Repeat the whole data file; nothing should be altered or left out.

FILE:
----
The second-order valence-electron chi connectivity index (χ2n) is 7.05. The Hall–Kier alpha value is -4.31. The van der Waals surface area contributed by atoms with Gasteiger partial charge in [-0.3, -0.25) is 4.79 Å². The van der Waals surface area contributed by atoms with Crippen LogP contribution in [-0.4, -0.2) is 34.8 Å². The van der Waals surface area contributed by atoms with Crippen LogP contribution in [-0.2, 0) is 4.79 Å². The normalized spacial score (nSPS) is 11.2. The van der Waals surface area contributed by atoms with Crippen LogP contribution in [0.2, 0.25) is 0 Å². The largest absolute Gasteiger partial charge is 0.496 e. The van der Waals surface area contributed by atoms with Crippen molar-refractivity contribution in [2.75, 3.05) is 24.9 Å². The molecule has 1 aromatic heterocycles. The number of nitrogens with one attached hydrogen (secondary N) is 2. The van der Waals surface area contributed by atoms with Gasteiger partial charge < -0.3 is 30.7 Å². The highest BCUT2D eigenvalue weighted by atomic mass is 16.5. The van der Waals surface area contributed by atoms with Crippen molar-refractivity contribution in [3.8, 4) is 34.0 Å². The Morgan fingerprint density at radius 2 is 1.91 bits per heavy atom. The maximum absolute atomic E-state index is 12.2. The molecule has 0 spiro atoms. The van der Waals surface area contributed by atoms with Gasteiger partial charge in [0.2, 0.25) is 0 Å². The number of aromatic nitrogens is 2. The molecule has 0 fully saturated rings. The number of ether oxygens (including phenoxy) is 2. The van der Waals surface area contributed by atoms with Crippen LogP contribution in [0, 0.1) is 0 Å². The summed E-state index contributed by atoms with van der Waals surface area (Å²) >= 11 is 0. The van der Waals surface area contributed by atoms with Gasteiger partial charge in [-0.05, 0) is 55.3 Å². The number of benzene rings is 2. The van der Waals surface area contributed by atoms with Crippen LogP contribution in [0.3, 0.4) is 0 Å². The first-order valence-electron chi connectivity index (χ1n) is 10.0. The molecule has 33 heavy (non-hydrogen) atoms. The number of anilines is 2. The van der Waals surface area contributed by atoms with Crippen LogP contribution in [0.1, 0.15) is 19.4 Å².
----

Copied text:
The second-order valence-electron chi connectivity index (χ2n) is 7.05. The Hall–Kier alpha value is -4.31. The van der Waals surface area contributed by atoms with Gasteiger partial charge in [-0.3, -0.25) is 4.79 Å². The van der Waals surface area contributed by atoms with Crippen LogP contribution in [-0.4, -0.2) is 34.8 Å². The van der Waals surface area contributed by atoms with Crippen LogP contribution in [-0.2, 0) is 4.79 Å². The normalized spacial score (nSPS) is 11.2. The van der Waals surface area contributed by atoms with Crippen LogP contribution in [0.2, 0.25) is 0 Å². The largest absolute Gasteiger partial charge is 0.496 e. The van der Waals surface area contributed by atoms with Crippen molar-refractivity contribution in [2.75, 3.05) is 24.9 Å². The molecule has 1 aromatic heterocycles. The number of nitrogens with one attached hydrogen (secondary N) is 2. The van der Waals surface area contributed by atoms with Gasteiger partial charge < -0.3 is 30.7 Å². The highest BCUT2D eigenvalue weighted by atomic mass is 16.5. The van der Waals surface area contributed by atoms with Crippen molar-refractivity contribution in [3.8, 4) is 34.0 Å². The Morgan fingerprint density at radius 2 is 1.91 bits per heavy atom. The maximum absolute atomic E-state index is 12.2. The molecule has 0 spiro atoms. The van der Waals surface area contributed by atoms with Gasteiger partial charge in [0.2, 0.25) is 0 Å². The number of aromatic nitrogens is 2. The molecule has 0 fully saturated rings. The number of ether oxygens (including phenoxy) is 2. The van der Waals surface area contributed by atoms with Crippen LogP contribution in [0, 0.1) is 0 Å². The summed E-state index contributed by atoms with van der Waals surface area (Å²) >= 11 is 0. The van der Waals surface area contributed by atoms with Gasteiger partial charge in [-0.05, 0) is 55.3 Å². The number of benzene rings is 2. The van der Waals surface area contributed by atoms with Crippen LogP contribution in [0.3, 0.4) is 0 Å². The first-order valence-electron chi connectivity index (χ1n) is 10.0. The molecule has 33 heavy (non-hydrogen) atoms. The number of anilines is 2. The van der Waals surface area contributed by atoms with Crippen LogP contribution in [0.1, 0.15) is 19.4 Å².